YUMA, Ariz. (KYMA, KECY) - In today's Home Grown, biochar is a new type of soil farmers are experimenting.
Soil is naturally low in carbon and biochar helps to add carbon so crops can grow with more nutrients.
A major threat Yuma County growers are trying to tackle is fusarium wilt, which is a type of fungus.
An experiment proved biochar helps reduce the presence of this fungus in lettuce, according to Robert Masson, agriculture extension agent with the University of Arizona.
"We have a trial going now where we've added different amounts of biochar to the soil, and we're seeing if there's any reduced disease in the lettuce that's being grown" Masson explained. "So far, so good. We are seeing some promising signs that that might be not a silver bullet to kill all the pathogens but to help reduce the impact of this disease."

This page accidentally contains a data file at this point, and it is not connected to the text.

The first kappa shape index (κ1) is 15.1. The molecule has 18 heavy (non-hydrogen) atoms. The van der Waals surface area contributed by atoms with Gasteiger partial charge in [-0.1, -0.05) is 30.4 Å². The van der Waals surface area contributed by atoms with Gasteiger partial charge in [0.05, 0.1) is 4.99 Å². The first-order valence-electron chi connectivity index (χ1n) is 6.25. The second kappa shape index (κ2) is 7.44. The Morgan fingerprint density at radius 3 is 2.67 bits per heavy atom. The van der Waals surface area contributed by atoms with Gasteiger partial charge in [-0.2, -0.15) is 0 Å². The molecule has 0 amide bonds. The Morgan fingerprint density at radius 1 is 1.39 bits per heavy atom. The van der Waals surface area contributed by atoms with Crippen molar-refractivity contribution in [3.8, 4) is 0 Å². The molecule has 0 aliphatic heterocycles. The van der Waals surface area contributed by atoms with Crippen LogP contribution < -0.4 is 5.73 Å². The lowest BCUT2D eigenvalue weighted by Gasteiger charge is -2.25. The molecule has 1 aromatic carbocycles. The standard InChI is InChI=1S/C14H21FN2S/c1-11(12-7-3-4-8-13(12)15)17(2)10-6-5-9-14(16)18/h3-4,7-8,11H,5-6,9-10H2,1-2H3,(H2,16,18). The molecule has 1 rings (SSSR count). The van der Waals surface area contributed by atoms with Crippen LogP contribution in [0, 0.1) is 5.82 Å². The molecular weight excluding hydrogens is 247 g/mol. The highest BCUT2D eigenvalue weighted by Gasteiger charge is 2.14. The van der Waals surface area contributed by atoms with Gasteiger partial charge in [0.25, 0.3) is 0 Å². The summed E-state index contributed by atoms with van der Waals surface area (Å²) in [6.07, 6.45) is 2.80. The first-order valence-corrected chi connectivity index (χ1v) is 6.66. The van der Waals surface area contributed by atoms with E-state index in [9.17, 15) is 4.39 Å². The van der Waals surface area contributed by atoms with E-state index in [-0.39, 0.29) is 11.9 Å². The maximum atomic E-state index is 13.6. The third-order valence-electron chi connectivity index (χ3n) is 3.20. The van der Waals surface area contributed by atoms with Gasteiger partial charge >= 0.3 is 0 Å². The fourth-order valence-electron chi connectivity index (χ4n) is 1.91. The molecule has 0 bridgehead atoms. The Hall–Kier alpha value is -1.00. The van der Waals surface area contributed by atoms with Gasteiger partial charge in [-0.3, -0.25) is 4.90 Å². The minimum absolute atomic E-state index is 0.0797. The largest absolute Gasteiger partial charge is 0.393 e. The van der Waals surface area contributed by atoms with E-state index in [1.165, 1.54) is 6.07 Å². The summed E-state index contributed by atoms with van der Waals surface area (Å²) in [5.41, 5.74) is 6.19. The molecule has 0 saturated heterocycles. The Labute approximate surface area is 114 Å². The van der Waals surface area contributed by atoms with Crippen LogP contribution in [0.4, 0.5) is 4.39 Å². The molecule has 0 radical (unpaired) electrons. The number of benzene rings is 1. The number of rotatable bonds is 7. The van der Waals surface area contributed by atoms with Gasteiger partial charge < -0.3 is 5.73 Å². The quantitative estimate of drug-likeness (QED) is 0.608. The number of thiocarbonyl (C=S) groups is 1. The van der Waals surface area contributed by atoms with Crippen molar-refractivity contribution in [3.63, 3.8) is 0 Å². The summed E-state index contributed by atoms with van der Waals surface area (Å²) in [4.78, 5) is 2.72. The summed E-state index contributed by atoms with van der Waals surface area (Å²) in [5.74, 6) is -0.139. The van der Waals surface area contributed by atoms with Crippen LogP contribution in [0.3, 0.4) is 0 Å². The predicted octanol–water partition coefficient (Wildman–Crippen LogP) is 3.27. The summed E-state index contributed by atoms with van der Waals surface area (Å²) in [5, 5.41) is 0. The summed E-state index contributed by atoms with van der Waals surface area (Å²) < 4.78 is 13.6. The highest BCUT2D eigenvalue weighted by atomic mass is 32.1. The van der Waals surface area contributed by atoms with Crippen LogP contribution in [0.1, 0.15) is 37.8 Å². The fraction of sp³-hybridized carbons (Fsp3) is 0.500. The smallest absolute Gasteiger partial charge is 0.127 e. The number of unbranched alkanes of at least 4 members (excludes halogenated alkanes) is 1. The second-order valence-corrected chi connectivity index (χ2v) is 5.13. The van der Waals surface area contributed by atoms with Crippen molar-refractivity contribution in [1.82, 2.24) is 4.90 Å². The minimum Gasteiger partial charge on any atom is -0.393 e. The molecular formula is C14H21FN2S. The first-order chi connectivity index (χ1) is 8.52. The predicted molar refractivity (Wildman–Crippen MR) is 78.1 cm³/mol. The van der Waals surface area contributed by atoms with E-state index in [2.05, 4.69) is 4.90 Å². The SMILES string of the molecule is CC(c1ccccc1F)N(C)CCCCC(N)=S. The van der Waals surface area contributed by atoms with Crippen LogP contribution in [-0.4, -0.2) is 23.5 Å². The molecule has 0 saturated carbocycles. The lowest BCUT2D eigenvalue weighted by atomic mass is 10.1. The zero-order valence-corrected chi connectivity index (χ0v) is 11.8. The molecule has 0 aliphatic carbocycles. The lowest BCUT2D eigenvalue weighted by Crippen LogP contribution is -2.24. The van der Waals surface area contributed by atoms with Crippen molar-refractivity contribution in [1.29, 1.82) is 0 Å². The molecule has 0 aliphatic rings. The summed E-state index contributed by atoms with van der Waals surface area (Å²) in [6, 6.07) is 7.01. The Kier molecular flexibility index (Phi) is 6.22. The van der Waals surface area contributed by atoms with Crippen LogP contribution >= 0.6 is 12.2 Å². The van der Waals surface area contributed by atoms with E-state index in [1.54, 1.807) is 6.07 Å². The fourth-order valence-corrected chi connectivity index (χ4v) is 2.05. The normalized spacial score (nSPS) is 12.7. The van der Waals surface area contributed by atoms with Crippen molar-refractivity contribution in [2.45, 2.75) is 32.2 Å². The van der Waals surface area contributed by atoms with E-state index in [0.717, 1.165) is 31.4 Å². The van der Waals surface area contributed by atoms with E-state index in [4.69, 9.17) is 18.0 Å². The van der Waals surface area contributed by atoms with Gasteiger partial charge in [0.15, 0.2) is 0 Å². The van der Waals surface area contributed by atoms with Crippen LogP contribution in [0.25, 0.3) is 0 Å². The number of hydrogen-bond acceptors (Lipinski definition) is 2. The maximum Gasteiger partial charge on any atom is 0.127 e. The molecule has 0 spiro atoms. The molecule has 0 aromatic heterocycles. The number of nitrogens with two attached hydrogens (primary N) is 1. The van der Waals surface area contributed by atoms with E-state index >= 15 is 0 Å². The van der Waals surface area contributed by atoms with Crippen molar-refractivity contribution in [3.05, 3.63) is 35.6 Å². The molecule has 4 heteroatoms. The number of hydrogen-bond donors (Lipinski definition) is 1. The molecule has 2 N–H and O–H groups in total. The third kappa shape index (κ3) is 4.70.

In comparison, Masson says carbon is given to patients that have alcohol poisoning to get rid of the toxins.
It is no different for crops fighting against the fusarium wilt toxin.